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Written by Ángel Manuel Rodríguez
In the church that I attend, some members are discussing the issue of cosmetic surgery. Is there any biblical guidance on this topic?
This subject is complex and difficult to address for two main reasons. First, there is no explicit biblical guidance that can inform a decision; and, second, the subject is loaded with social, medical, emotional, and psychological elements that make it difficult to evaluate the decision objectively. Any person contemplating cosmetic surgery should get proper medical orientation and in some cases even consult a psychologist. My observations may provide a starting point for further reflection.
1. Effect of Sin on Our Bodies: Sin impacts not only our spiritual and moral life but also our bodies. Our health message is an attempt to limit the inroads of sin on our physical as well as on our mental and spiritual powers. Therefore, fighting the negative effects of sin on our bodies is not necessarily wrong.
There are bodily anomalies that from the medical and aesthetic points of view may require correction (e.g., scars, burns, cleft lips, etc.). In many cases those conditions could have a negative impact on our self-image and on how we relate to others. A measure of psychological well-being could be achieved through the cosmetic correction of what is perceived or recognized to be abnormal.
2. Overcoming Social Prejudice: In some cases the success of people is limited or hindered for the simple reason that they do not nicely fit into a particular social understanding of what is “normal.” They possess a physical feature that is defined as “abnormal” when compared to the more common characteristics of the same feature in other persons. In many cases prejudice against those individuals limits their professional advancement. Attempting to improve one’s physical appearance in order to enhance one’s influence may not necessarily be wrong.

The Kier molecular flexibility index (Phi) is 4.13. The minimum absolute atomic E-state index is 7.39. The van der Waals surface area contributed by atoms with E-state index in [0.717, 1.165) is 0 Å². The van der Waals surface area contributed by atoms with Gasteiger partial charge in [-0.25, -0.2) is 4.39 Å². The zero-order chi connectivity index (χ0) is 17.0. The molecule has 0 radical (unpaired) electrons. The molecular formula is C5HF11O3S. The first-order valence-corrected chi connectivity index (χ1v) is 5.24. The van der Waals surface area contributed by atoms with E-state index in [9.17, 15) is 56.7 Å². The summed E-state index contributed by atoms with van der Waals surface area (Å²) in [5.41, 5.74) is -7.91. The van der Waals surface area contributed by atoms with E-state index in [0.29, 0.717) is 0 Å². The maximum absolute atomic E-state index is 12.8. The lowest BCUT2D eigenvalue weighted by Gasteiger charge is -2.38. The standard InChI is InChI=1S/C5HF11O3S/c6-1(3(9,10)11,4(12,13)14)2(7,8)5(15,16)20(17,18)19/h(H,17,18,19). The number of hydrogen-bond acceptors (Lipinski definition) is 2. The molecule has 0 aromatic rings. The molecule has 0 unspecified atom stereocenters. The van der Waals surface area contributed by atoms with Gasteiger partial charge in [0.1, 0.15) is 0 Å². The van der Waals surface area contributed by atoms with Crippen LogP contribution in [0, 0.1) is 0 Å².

3. Challenges of Cosmetic Beautification: In cases in which the body does not deviate in any significant way from the general norm, or when changes occur because of the normal aging process, cosmetic surgery becomes cosmetic beautification, common in affluent societies. Here, the ethical questions become relevant and difficult to address: What is motivating the desired cosmetic surgery? Is the motivation compatible with your Christian values? Is the intention to attract attention or improve sex appeal? Is the particular physical condition perceived by the person to be so abnormal that it is having a negative impact on the quality of life? The financial impact of cosmetic surgery should also be taken into consideration.
4. Nature of Beauty and Cosmetic Beautification: The modern interest in physical beauty is based on a concept of beauty that is significantly different from the biblical one. It is based primarily on mathematical balances, proportions, and symmetry. It is a superficial view determined by the surface of an object, its exterior design, colorfulness, and symmetry. What does not conform to that physical balance is considered abnormal.
But who decides what the norm is? In the western world it would probably be the fashion, entertainment, or communication industries.
The Bible does not ignore the attractiveness of the physical body; however, it puts the emphasis on the dynamic dimension of beauty and on simplicity and modesty (1 Peter 3:4). “Beautiful” is anything or any person that functions or behaves the way it was intended by God to function or behave (cf. Gen. 1:31). Therefore, the stress is placed on the nature of the object and on the expression of that nature in behavior and physical appearance.
The search for beauty is a search for our true identity in order to live up to it. Once we realize that we are children of God through Jesus, everything changes, including the way we think, behave, and perceive ourselves. Interest in our physical appearance remains, but is no longer our primary concern.
Church members should realize that in the area of appearance we all have different needs and concerns. What one may consider unnecessary could be extremely important for another person (look at me; I’d like to have more hair). In the final analysis, cosmetic beautification is a personal matter to be decided by the individual in conversation with God, who understands us better than anyone else does.